Capillary Morphogenesis Gene 2 (CMG2) is a type I transmembrane, integrin-like receptor. It was originally identified as one of several genes upregulated during capillary formation. It was subsequently identified as one of two physiological anthrax toxin receptors, where CMG2 serves as a cell-surface receptor for anthrax toxin and mediates entry of the toxin into cells via clathrin-dependent endocytosis. Additionally, loss-of-function mutations in CMG2 cause the genetic disorder hyaline fibromatosis syndrome (HFS), where the core symptom is dysregulation of extracellular matrix homeostasis (ECM), including excessive accumulation of proteinaceous hyaline material; HFS clearly indicates that CMG2 plays an essential function in ECM homeostasis and repair. Most often, these situational roles have been evaluated as separate intellectual and experimental entities; consequently, whereas details have emerged for each respective situational role, there has been little attempt to synthesize knowledge from each situational role in order to model a holistic map of CMG2 function and mechanism of action in normal physiology.The work presented in this thesis is an example of such a synthesis. Interactions between CMG2 and type IV collagen (Col IV) were evaluated, to better understand this putative interaction and its effect on CMG2 function in angiogenesis. Using an overlapping library peptide array of the Col IV Î±1 and Î±2 chains, it was found that CMG2-binding peptides were enriched within the NC1 domains. This finding was corroborated via another epitope mapping peptide array, where we found a major epitope for CMG2-binding within the Î±2 NC1 domain (canstatin). Identification of CMG2 interactions with Col IV NC1 domains (including canstatin) was both surprising and intriguing, as these domains are potent endogenous inhibitors of angiogenesis. To further evaluate the physiological relevance of interactions with Col IV NC1 domains, a canstatin-derived peptide from the original array was synthesized and used for further studies. This peptide (here known as S16) binds with high affinity (KD = 440 Â± 160 nM) to the extracellular, ligand-binding CMG2 vWA domain; specificity was confirmed through competition studies with anthrax toxin PA, and through demonstration of divalent cation-dependent binding. CMG2 was found to be the relevant endothelial receptor for S16. CMG2 in fact mediates endocytic uptake of peptide S16, as demonstrated by flow cytometry, and colocalization studies. S16 further inhibits migration of endothelial cells. These findings demonstrate that CMG2 is a functional receptor for Col IV NC1 domain fragments. CMG2 may exert a pro-angiogenic effect through endocytosis and clearance of anti-angiogenic NC1 domain fragments. Additionally, this is the first demonstration of CMG2-mediated uptake of an endogenous matrix fragment, and suggests a mechanism by which CMG2 regulates ECM and basement membrane homeostasis, thereby establishing a functional connection between the receptor's role in matrix biology and angiogenesis.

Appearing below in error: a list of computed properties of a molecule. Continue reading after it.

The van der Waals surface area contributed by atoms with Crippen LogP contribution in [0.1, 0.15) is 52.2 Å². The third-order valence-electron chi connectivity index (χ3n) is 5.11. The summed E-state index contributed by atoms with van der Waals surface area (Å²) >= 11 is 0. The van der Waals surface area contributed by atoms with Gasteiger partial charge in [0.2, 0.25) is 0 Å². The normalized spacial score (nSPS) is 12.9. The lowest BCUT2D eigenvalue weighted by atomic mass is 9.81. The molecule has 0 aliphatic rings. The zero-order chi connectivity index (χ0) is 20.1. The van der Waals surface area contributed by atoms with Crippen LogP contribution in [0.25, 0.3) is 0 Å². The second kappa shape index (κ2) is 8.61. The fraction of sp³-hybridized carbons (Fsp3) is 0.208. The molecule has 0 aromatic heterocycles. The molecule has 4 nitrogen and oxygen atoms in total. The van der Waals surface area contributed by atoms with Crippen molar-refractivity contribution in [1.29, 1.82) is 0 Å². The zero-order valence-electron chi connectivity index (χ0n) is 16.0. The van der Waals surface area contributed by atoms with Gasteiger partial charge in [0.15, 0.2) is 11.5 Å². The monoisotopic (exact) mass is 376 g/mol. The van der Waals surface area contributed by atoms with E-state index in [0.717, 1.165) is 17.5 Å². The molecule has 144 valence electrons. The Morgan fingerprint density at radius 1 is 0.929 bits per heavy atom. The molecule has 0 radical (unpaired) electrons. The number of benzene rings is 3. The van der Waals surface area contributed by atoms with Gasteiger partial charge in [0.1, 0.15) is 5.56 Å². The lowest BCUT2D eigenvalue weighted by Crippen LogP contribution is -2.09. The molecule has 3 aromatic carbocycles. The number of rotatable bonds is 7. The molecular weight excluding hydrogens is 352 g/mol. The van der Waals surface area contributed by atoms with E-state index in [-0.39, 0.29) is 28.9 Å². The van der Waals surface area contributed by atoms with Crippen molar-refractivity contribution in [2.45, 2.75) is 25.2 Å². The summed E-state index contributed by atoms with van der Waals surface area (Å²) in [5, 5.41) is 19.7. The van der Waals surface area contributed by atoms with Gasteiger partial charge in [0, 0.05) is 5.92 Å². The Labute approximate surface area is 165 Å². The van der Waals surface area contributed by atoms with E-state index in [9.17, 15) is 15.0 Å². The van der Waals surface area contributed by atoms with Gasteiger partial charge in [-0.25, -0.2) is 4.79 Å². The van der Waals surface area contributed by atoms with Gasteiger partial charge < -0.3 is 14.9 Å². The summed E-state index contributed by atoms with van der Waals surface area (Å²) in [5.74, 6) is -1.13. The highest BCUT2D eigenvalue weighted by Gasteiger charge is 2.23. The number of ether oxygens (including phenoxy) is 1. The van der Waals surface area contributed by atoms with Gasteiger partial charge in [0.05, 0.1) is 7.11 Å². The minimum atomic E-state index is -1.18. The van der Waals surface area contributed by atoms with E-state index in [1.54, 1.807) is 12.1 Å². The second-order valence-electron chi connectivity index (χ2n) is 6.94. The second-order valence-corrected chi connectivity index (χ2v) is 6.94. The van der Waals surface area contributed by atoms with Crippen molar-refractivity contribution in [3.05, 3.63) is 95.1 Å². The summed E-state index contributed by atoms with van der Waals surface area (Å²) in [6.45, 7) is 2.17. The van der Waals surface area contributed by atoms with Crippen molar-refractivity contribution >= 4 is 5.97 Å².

College and Department
Physical and Mathematical Sciences; Chemistry and Biochemistry
BYU ScholarsArchive Citation
Finnell, Jordan Grant, "Anthrax, Matrix Biology, and Angiogenesis: Capillary Morphogenesis Gene 2 Mediates Activity and Uptake of Type IV Collagen-Derived Anti-Angiogenic Peptides" (2017). All Theses and Dissertations. 6849.
angiogenesis, CMG2/ANTXR2, matrix biology, peptide array, type IV collagen